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J Infect Dis. 1997 Sep;176(3):798-800.

Serum levels of human immunodeficiency virus type 1 (HIV-1) RNA after seroconversion: a predictor of long-term mortality in HIV infection.

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British Columbia Centre for Excellence in HIV/AIDS, Vancouver, Canada.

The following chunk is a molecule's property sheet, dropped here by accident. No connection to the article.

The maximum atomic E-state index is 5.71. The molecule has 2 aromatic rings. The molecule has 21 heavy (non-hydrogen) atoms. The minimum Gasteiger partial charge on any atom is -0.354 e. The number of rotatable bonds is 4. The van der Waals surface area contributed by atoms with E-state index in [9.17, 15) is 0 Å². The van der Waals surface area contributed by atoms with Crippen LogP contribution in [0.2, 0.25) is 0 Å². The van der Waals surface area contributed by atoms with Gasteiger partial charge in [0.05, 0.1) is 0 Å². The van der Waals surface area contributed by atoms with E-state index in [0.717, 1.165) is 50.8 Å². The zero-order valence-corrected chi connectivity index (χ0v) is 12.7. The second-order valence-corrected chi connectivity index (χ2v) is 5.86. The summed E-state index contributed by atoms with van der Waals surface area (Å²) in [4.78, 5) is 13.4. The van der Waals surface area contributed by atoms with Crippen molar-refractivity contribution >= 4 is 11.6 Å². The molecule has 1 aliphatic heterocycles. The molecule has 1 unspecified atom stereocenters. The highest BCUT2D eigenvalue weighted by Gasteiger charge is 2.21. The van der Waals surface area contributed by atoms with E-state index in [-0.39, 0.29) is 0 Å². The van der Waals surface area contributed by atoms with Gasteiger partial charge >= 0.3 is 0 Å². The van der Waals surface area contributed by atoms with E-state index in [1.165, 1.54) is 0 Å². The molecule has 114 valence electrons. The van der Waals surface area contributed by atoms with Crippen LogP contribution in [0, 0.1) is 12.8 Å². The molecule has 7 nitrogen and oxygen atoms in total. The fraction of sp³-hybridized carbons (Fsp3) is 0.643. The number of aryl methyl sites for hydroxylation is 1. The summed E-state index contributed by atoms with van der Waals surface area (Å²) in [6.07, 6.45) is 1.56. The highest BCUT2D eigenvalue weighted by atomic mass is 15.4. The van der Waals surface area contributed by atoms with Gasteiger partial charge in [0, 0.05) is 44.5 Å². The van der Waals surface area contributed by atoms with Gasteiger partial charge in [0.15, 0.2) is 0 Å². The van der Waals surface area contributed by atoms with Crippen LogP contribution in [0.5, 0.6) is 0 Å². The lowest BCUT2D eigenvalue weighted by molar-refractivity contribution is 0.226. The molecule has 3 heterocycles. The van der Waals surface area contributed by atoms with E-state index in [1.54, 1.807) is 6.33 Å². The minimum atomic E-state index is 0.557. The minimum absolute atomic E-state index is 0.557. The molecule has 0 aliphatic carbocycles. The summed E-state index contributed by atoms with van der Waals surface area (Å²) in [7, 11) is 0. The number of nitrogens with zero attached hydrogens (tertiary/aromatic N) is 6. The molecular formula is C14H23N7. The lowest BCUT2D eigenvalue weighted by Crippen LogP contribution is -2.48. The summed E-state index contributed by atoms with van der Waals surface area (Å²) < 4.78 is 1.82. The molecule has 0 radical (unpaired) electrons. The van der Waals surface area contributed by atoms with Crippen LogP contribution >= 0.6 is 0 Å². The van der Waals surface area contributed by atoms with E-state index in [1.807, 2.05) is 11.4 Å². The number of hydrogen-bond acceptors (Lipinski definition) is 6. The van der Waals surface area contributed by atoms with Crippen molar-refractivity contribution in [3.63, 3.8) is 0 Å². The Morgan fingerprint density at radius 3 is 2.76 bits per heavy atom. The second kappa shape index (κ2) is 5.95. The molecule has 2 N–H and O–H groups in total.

A cohort of 79 homosexual men with documented dates of human immunodeficiency virus type 1 (HIV-1) seroconversion and baseline CD4 cell counts of > or = 500/microL were followed for up to 11.5 years. HIV-1 RNA was measured from stored sera obtained a median of 7 months after the estimated seroconversion date. AIDS progression and mortality among the men were studied, stratified by median baseline levels of HIV-1 RNA. AIDS progression rates at 11.5 years were 69% and 34%, respectively, among those with higher versus lower than median baseline virus loads (> or = 3040 copies/mL; P = .002), and mortality rates were 61% and 27%, respectively (P = .003). Survival curves continued to diverge throughout the 11.5 years, suggesting that the future clinical course of HIV-1 infection may already be determined at the earliest phases of disease. Initiation of definitive treatment very early in HIV-1 infection may be essential.

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